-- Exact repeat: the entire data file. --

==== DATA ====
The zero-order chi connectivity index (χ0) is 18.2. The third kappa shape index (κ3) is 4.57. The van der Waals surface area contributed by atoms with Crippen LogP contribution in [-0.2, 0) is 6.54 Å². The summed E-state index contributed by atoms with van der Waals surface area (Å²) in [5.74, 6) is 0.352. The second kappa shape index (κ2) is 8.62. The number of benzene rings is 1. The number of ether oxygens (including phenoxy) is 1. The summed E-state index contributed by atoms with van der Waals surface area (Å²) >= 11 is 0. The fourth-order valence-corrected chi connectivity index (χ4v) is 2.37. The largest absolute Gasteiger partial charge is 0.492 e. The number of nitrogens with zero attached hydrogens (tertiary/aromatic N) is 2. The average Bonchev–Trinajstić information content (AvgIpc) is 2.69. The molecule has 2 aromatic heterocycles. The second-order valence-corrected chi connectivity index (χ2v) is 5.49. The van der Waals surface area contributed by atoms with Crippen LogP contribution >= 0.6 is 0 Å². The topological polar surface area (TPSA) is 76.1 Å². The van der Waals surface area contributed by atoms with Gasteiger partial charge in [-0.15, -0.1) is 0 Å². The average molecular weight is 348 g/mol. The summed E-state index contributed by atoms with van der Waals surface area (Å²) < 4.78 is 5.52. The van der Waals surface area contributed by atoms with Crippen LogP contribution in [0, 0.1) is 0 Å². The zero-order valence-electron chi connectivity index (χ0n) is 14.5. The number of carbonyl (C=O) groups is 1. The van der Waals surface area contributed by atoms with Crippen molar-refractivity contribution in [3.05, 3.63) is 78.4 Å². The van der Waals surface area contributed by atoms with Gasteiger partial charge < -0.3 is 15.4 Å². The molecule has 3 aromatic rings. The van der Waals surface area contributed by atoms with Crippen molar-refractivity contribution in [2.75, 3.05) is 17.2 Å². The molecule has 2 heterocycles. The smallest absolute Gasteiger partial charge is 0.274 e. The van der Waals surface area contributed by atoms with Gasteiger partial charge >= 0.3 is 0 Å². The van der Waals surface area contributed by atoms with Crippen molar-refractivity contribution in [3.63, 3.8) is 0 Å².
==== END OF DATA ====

The zero-order chi connectivity index (χ0) is 18.2. The third kappa shape index (κ3) is 4.57. The van der Waals surface area contributed by atoms with Crippen LogP contribution in [-0.2, 0) is 6.54 Å². The summed E-state index contributed by atoms with van der Waals surface area (Å²) in [5.74, 6) is 0.352. The second kappa shape index (κ2) is 8.62. The number of benzene rings is 1. The number of ether oxygens (including phenoxy) is 1. The summed E-state index contributed by atoms with van der Waals surface area (Å²) >= 11 is 0. The fourth-order valence-corrected chi connectivity index (χ4v) is 2.37. The largest absolute Gasteiger partial charge is 0.492 e. The number of nitrogens with zero attached hydrogens (tertiary/aromatic N) is 2. The average Bonchev–Trinajstić information content (AvgIpc) is 2.69. The molecule has 2 aromatic heterocycles. The second-order valence-corrected chi connectivity index (χ2v) is 5.49. The van der Waals surface area contributed by atoms with Crippen LogP contribution >= 0.6 is 0 Å². The topological polar surface area (TPSA) is 76.1 Å². The van der Waals surface area contributed by atoms with Gasteiger partial charge in [-0.15, -0.1) is 0 Å². The average molecular weight is 348 g/mol. The summed E-state index contributed by atoms with van der Waals surface area (Å²) < 4.78 is 5.52. The van der Waals surface area contributed by atoms with Crippen LogP contribution in [0, 0.1) is 0 Å². The zero-order valence-electron chi connectivity index (χ0n) is 14.5. The number of carbonyl (C=O) groups is 1. The van der Waals surface area contributed by atoms with Crippen molar-refractivity contribution in [3.05, 3.63) is 78.4 Å². The van der Waals surface area contributed by atoms with Gasteiger partial charge < -0.3 is 15.4 Å². The molecule has 3 aromatic rings. The van der Waals surface area contributed by atoms with Crippen molar-refractivity contribution in [2.75, 3.05) is 17.2 Å². The molecule has 2 heterocycles. The smallest absolute Gasteiger partial charge is 0.274 e. The van der Waals surface area contributed by atoms with Gasteiger partial charge >= 0.3 is 0 Å². The van der Waals surface area contributed by atoms with Crippen molar-refractivity contribution in [3.63, 3.8) is 0 Å².